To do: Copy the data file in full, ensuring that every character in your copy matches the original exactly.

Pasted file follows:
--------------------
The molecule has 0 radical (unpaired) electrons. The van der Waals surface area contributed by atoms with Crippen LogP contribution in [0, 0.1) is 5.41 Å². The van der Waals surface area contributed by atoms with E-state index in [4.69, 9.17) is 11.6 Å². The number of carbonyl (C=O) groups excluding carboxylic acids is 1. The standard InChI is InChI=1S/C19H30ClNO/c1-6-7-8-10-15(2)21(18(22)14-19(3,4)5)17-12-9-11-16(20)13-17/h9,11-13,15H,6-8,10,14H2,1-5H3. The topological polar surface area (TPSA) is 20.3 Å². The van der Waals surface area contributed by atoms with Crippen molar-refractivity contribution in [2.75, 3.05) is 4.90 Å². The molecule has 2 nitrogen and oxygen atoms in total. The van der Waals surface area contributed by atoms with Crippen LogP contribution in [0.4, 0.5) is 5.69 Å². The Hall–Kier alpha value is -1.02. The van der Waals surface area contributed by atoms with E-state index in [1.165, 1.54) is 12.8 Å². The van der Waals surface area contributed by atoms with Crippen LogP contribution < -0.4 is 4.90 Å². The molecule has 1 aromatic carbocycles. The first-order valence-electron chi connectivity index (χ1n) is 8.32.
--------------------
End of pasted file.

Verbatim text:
The molecule has 0 radical (unpaired) electrons. The van der Waals surface area contributed by atoms with Crippen LogP contribution in [0, 0.1) is 5.41 Å². The van der Waals surface area contributed by atoms with E-state index in [4.69, 9.17) is 11.6 Å². The number of carbonyl (C=O) groups excluding carboxylic acids is 1. The standard InChI is InChI=1S/C19H30ClNO/c1-6-7-8-10-15(2)21(18(22)14-19(3,4)5)17-12-9-11-16(20)13-17/h9,11-13,15H,6-8,10,14H2,1-5H3. The topological polar surface area (TPSA) is 20.3 Å². The van der Waals surface area contributed by atoms with Crippen molar-refractivity contribution in [2.75, 3.05) is 4.90 Å². The molecule has 2 nitrogen and oxygen atoms in total. The van der Waals surface area contributed by atoms with Crippen LogP contribution in [0.4, 0.5) is 5.69 Å². The Hall–Kier alpha value is -1.02. The van der Waals surface area contributed by atoms with E-state index in [1.165, 1.54) is 12.8 Å². The van der Waals surface area contributed by atoms with Crippen LogP contribution < -0.4 is 4.90 Å². The molecule has 1 aromatic carbocycles. The first-order valence-electron chi connectivity index (χ1n) is 8.32.